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David Bell is an artist and independent arts organizer who founded and directs the Los Angeles artists’ project Visitor Welcome Center. Much of his life practice is inspired by his upbringing on an ecological preserve in Southern California, where he was raised in a family of wildlife and environmental conservationists. He explores materials reuse and living sustainably through his woodshop, Manzanita Change. Noticing and walking are central to his creative process, and he is also influenced by situationist theory, hip hop, and plant and animal behaviors. Prior to making a life in the arts, Bell worked as a firefighter for the US Forest Service and as a park ranger at the Upper Tampa Bay State Park in Florida. Bell studied visual art at Metáfora School of Contemporary Art in Barcelona, Spain and at UCLA. Currently, he has been making a spoon a day, and is completing his second book of short stories published by N-o-nS…e;nSI/c::::a_L.
Annika Berry is an interdisciplinary artist originally from Portland, OR. Recently she’s lived in Santa Fe, NM, and Brooklyn, NY, where she worked for artists and collaborated with cowboys and doomsday survivalists. Annika also produces and presents work as one-half of the artist duo “My Husband” (2016–current). She holds a BFA in Film/Animation/Video from the Rhode Island School of Design and has trained as an oral historian and dementia caregiver.
Pete Brook is a writer, curator and educator focused on prisons, photos and power. In 2008, he founded the website Prison Photography to speak to issues of visibility, distribution, ethics and abuses within image production. In 2014, he curated 'Prison Obscura' which brought together images about mass incarceration created outside of the documentary tradition. In 2015, Pete co-curated 'Status Update' which took on change and chance (gentrification) in the San Francisco Bay Area. In 2016, Pete walked, south to north, across the United States. In 2018, he was awarded the W. Eugene Smith Fund’s Howard Chapnick Award and a grant from the Pulitzer Center for Crisis Reporting which funded 8-months of teaching at San Quentin State Prison. Between 2018 and 2021, Pete taught photo history at CSU Sacramento.
L. Gilbert is a farmer, artist, and educator based in Northern California. They received their BFA from the Cooper Union School of Art in New York, NY in 2017.
In 2021, L. built a sustainable, off-grid tiny house on wheels. The small mobile house was designed in response to the changing climate and as one approach to the current housing crisis in the Western United States. The 200 sq. ft., mobile dwelling includes solar power, a solar air heater, gray water recycling, a rainwater catchment system, and composting toilet for energy and water conservation.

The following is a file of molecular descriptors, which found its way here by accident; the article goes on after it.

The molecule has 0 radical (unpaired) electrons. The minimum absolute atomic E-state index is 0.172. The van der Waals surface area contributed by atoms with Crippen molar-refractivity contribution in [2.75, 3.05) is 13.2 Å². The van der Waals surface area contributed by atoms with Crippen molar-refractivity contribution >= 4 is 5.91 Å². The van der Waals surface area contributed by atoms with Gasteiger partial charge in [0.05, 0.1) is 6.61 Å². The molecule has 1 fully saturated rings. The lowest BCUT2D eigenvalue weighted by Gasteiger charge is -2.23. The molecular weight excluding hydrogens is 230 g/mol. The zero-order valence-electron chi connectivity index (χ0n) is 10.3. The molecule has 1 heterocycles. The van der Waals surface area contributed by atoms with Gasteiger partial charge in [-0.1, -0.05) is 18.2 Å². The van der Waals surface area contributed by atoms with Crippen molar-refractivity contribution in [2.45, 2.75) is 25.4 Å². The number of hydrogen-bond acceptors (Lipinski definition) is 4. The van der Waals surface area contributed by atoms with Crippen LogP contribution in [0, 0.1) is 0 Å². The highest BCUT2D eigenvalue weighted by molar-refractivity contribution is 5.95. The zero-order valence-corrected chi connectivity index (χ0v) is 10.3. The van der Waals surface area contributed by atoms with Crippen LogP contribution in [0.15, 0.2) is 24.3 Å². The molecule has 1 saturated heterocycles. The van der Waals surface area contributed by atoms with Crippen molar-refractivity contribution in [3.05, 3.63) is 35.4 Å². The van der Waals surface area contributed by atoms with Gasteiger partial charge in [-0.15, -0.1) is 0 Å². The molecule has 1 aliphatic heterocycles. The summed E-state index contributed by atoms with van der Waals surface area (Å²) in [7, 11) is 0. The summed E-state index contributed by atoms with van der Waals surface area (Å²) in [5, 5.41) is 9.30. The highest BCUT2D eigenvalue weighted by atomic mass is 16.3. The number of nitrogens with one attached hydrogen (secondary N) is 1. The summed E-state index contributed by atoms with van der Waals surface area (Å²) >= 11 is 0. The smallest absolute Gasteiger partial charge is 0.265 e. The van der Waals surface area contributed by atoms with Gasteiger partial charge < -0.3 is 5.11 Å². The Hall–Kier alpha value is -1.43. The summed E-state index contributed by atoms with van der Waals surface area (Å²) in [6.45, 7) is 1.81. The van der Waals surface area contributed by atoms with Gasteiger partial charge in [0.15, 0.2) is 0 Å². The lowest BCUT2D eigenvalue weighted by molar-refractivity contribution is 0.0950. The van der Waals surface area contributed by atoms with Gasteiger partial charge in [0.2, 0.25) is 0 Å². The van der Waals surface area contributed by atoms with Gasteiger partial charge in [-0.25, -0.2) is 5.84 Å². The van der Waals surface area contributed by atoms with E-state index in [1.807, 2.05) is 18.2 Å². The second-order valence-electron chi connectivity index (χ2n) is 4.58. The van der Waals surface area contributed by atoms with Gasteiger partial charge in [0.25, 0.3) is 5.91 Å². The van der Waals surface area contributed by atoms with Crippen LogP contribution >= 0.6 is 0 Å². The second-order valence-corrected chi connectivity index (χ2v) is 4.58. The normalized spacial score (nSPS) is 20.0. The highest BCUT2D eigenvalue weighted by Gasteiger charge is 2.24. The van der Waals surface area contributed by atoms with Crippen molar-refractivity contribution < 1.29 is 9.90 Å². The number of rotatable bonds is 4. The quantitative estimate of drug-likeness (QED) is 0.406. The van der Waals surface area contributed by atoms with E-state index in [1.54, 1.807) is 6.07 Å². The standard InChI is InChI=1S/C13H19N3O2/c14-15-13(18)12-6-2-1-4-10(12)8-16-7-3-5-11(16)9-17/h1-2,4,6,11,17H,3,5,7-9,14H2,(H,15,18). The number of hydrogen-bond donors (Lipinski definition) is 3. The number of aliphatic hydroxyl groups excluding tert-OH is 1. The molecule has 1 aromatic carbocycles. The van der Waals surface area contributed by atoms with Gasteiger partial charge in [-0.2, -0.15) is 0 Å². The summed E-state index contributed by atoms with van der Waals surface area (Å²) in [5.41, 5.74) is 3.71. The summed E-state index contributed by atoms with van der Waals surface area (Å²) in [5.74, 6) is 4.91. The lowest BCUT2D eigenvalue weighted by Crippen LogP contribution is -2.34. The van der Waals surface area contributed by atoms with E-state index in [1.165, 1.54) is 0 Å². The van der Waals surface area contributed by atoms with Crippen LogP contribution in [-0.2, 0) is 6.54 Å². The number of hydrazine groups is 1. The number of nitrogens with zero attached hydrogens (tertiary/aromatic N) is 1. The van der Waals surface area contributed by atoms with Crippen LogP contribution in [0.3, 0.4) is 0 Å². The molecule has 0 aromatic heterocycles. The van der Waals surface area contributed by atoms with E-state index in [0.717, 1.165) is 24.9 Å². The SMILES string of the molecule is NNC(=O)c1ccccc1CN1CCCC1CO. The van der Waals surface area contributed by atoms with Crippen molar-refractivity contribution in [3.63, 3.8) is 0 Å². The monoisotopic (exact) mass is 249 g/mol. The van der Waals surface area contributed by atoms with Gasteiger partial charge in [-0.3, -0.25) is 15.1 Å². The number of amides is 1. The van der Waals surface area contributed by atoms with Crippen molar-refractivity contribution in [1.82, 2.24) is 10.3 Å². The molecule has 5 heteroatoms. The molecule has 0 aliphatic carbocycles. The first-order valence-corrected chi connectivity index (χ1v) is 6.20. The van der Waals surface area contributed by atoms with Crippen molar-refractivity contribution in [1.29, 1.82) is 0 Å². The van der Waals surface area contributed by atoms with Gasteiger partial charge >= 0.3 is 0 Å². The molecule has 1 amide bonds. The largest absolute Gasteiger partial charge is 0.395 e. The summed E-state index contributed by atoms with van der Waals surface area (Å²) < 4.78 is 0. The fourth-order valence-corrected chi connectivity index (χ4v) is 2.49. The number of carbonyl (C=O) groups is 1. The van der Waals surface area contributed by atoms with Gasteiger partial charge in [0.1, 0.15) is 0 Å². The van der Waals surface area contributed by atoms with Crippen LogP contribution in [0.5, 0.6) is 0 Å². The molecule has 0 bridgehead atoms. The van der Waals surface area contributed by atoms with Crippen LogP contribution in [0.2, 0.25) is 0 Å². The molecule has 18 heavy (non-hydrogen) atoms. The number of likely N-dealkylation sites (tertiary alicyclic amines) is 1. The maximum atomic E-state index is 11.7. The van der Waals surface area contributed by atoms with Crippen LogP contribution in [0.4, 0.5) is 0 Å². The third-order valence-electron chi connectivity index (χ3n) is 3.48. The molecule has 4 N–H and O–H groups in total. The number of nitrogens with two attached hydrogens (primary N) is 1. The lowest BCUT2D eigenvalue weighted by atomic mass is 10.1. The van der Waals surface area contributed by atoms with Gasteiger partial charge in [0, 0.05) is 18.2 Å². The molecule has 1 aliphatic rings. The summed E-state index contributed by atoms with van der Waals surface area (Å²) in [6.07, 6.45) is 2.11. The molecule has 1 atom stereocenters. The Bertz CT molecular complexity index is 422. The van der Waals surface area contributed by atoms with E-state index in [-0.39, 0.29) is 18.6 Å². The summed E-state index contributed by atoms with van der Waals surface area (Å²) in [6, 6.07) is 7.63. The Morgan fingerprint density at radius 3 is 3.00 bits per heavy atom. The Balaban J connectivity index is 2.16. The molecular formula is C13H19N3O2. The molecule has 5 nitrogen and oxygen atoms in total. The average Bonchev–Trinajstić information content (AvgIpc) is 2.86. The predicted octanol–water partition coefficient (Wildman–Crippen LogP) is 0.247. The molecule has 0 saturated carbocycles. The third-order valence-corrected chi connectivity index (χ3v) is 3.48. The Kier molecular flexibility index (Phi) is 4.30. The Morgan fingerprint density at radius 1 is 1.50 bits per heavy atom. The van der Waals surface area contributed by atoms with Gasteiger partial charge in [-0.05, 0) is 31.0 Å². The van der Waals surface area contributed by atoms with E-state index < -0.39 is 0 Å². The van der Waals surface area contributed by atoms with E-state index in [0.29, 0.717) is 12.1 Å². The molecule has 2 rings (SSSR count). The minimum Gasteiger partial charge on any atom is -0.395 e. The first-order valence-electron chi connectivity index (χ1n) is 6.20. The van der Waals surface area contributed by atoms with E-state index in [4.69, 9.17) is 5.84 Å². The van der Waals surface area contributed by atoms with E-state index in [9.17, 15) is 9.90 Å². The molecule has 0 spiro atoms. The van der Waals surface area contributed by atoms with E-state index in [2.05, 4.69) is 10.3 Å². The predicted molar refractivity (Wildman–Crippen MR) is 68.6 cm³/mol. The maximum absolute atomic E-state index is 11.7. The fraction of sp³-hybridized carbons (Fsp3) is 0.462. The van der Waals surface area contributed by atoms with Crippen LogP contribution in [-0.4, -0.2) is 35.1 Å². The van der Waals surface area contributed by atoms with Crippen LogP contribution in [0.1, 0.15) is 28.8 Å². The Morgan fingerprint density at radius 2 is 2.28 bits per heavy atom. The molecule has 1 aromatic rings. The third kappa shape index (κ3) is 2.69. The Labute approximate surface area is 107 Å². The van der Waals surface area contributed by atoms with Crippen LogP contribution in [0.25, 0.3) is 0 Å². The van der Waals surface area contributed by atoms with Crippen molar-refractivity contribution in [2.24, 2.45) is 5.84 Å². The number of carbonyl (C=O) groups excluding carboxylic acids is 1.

At UCSC, Gilbert will engage in research around the intersections of queerness and rural life throughout the history of California and into the present moment. The practice of growing, cooking, and sharing food will be at the center of this community-based research. Other current research interests include regenerative agriculture, rotational livestock grazing, queer farming, and food sovereignty.
As a queer non-binary (two-spirit) Japanese-American Chickasaw conceptual maker, my/our practice reflects on displacement/placement, alongside the recurring themes of queerness, biodiversity, and movement. I/we would describe my/our work as a meditation on materiality as a result of digesting the intersectionalities of my/our being (in collaboration with other life forces).
I/we use they/them/theirs or we/us/ours pronouns.
Ant(onia) Lorenzo is an interdisciplinary artist, organizer, and graduate student in Environmental Art and Social Practice at UCSC. Their work investigates structures of power, dominance, and distribution while seeking to undermine individualism in art-making through an emphasis on that which emerges during processes of research, improvisation, collection, and curation. They are a graduate of UCSD’s Jacob School of Engineering.
Isola Tong is an artist, architect and activist whose artistic practice is committed to decolonizing transness through vernacular mysticism, indigenous knowledge and gender diversity in the global south. Her bi-cultural Filipino-Chinese upbringing and the tension between her transness and hetero-patriarchal structures influenced her layered and rhizomatic process. She graduated cum laude at the University of Santo Tomas, Manila with a Bachelor of Science degree in Architecture. She also studied and worked in Osaka, Japan for several years whose avant-garde movements influenced her practice. She has shown and performed in Korea, Slovenia, Serbia and the United Kingdom. She taught architectural design, theory, and history at the De La Salle – College of Saint Benilde School of Design and the Arts in Manila.
Grew up a Chicago native, in a neighborhood that bridged nature and concrete. Part of my studio is my kitchen, and my kitchen continues to expand beyond 4 corners. My work speaks from experience in the languages of love and tragedy in the making, consuming, and sharing of food. Utilizing photography, site specific sculpture, and plant foraging to document relationships between human and non-human inhabited environments, familiarity and foreignness of the land that I inhabit versus the land of my ancestral-resided nation, and nostalgia as chronicled via technological archives that simultaneously separate and bind us to present and past moments.